Bernie: Charlene, I don’t mean to take a tangent here, but I’m going to ask this question at the risk of taking a tangent. Is there any coincidence that you had that exchange with Jeffrey Immelt, the CEO of GE, and when you look at their website and their homepage today, in early 2016, their messaging says, “We are transforming GE into the world’s premier digital industrial company using our scale and diversity to drive outcomes for customers.”
Charlene: They were already moving in that direction when I met with him back in 2010. It’s led by two extraordinary people, Beth Comstock and Jeffrey Immelt. I think I played a small part in it, but I was invited because they realized they needed to do this. That’s the key thing. Digital isn’t something that one other department does, or a special person does. It’s something that everybody does, everybody. They’re an industrial manufacturing company, not your normal prospect. You would think, “Of course, media company, maybe a retailer, but a manufacturing industrial company being digital?” Absolutely. These are complex machines that require diagnostics, so many aspects of ‘being digital.’ They work through a huge supply chain and ecosystem that may be connected to each other digitally. Digital is the way that you run companies and engage with your employees in a global organization. They have to get good at this.
Bernie: You took the words right out of my proverbial mouth, Charlene. On the whole, “Digital isn’t what one person or department does.” I’ve said that a few times myself. Thank you for reinforcing it.
Charlene, what I’d like to do now before I ask you my final one thing question, I would like to do what has become customary here on the Social Business Engine Podcast. That is where I share my note-taking skills. No, not really. What I do is share a summary of what we just discussed for my listeners and then ask if I missed anything, or if there’s anything that you’d like to add, or just weave it right into my one thing question. That’s what I’m going to ask you at the end of my summary. What’s one thing that you’d like to leave my listeners with? Let me get to my summary first. We started with your response to my question, Charlene of, “Why did you write this book the Engaged Leader?” You said that it’s really about a credibility issue, that leaders have begun to understand that they need to be leading in this digital age in order to be credible, and they recognize that they’re not.
There are four elements that you’ve outlined in your book. The first one is to listen at scale. You mentioned that leadership is about getting things done and listening is an important part of being a leader. Listening at scale is about listening strategically, building it into their daily lives and to also understand the difference between the art of listening, listening to the right people, and the science of listening which is leveraging social technology in order to be able to listen at scale.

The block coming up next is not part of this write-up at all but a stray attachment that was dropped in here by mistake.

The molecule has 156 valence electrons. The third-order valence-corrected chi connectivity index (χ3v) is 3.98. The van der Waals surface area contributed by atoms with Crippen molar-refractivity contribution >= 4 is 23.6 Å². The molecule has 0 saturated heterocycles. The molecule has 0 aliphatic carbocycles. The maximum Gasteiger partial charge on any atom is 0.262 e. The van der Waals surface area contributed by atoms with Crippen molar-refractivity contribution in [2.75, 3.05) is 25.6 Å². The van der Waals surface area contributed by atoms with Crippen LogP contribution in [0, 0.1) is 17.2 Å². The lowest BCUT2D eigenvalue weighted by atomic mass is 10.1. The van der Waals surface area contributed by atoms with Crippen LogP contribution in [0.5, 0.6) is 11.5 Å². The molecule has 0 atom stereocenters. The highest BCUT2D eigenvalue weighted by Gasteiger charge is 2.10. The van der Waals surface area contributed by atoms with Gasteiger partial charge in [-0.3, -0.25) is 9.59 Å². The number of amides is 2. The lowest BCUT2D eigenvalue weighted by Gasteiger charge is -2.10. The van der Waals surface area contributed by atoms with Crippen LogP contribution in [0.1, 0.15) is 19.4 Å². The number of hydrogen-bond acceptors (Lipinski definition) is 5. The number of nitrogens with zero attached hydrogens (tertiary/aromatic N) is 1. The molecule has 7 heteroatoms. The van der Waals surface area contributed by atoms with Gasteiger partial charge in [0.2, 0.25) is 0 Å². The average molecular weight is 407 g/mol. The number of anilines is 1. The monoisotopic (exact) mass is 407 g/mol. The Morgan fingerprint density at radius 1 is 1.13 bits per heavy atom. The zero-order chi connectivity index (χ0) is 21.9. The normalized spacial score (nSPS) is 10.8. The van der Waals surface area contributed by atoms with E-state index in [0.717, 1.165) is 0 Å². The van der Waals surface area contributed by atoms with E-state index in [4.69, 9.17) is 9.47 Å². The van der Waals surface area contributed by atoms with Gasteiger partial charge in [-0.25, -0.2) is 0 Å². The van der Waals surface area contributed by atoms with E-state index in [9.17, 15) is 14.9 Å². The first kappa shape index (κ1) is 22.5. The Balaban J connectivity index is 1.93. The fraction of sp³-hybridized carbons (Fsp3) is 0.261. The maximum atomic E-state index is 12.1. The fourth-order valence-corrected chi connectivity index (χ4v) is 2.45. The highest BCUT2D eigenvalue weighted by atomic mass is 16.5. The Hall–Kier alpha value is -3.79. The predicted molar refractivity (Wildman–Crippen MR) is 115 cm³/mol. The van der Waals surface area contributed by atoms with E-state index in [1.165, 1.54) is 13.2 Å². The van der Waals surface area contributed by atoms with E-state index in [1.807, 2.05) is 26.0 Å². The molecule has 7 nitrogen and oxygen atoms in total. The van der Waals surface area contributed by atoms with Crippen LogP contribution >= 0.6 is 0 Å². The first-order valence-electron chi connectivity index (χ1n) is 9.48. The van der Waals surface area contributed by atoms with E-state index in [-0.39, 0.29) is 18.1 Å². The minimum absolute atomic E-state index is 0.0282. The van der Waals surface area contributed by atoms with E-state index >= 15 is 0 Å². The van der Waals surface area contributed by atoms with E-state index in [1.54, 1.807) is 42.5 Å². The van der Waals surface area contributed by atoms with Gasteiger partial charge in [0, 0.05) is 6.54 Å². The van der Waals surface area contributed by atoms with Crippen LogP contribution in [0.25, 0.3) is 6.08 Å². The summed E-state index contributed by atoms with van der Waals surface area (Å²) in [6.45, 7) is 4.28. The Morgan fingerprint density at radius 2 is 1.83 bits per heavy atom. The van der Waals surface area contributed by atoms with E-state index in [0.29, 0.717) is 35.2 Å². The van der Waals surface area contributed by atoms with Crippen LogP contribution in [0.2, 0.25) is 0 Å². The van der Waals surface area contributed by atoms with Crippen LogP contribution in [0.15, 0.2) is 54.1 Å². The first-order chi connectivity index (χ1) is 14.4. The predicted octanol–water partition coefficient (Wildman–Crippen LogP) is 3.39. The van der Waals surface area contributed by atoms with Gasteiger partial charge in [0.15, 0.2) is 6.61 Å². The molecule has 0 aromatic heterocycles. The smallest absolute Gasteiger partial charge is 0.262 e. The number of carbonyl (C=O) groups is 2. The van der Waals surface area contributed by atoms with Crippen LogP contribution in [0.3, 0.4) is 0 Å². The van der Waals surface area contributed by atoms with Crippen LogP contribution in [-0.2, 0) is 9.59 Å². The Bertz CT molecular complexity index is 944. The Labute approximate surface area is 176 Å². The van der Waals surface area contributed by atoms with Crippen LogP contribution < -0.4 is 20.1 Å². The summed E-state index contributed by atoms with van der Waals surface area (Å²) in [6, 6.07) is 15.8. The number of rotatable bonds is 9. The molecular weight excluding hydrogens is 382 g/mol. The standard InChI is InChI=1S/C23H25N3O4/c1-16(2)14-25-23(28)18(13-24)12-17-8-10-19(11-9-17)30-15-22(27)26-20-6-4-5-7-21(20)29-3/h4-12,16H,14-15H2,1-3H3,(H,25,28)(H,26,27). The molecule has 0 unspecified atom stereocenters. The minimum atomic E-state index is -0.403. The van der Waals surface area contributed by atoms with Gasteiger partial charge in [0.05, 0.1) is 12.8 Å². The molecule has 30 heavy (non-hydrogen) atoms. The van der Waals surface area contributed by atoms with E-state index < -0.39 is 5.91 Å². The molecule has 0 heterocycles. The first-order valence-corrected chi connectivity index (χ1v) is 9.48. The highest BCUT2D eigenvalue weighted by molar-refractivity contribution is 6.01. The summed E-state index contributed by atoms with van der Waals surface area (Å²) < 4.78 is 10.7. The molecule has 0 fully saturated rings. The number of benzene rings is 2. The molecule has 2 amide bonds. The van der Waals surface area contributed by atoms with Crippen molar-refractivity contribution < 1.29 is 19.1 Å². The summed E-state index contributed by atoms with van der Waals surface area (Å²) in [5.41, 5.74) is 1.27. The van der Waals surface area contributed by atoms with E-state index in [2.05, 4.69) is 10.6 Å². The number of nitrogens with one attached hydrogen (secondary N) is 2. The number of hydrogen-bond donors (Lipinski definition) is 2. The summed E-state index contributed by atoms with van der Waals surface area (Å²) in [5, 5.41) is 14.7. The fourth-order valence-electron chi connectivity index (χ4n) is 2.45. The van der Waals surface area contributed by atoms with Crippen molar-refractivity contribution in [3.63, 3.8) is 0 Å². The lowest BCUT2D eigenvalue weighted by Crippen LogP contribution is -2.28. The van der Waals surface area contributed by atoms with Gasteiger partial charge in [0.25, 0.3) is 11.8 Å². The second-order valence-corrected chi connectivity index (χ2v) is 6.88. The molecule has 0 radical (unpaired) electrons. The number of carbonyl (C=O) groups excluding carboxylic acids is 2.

The second element in being an engaged leader is to share to shape. That’s about sharing with a purpose. It’s not about a leader sharing what they had for lunch, but what they talked about over lunch. I love that. That might make its way into a tweet. You shared a couple of examples. One of my favorite from your book is Rosemary Turner from UPS, how she manages seventeen thousand people and she is sharing to shape in order to establish an open door policy with her staff. She admits that she’s not a digital native, so perhaps it was the technology she had to get comfortable with. She was very comfortable with the engagement once she got comfortable with the technology. She’s been having some real success in establishing that culture of being open.
You talked about how leaders who are naturally engaged in their style in real life, they can make the digital transition as opposed to leaders that are not engaged are going to have a difficult time being engaged digitally.
We talked about age. I like the fact that you mentioned it’s not a factor. Older leaders know how to lead, just not in digital channels. That’s a learning curve for them to understand how to embrace digital channels form an engagement standpoint. You point out that in some cases younger leaders don’t know how to lead. It’s not about them knowing how to use social and digital because most of them do, it’s about them really knowing how to lead.
The third element is engage to transform. This is all about being transformational as the leader is important for the leader to transform themselves, not just the employees. You mentioned that employee engagement is at an all-time low and that some leaders may not even want them to engage because it can be painful. It’s difficult to manager that relationship when there’s a lot more engagement involved. Engaging to transform is an important element albeit perhaps a challenging one.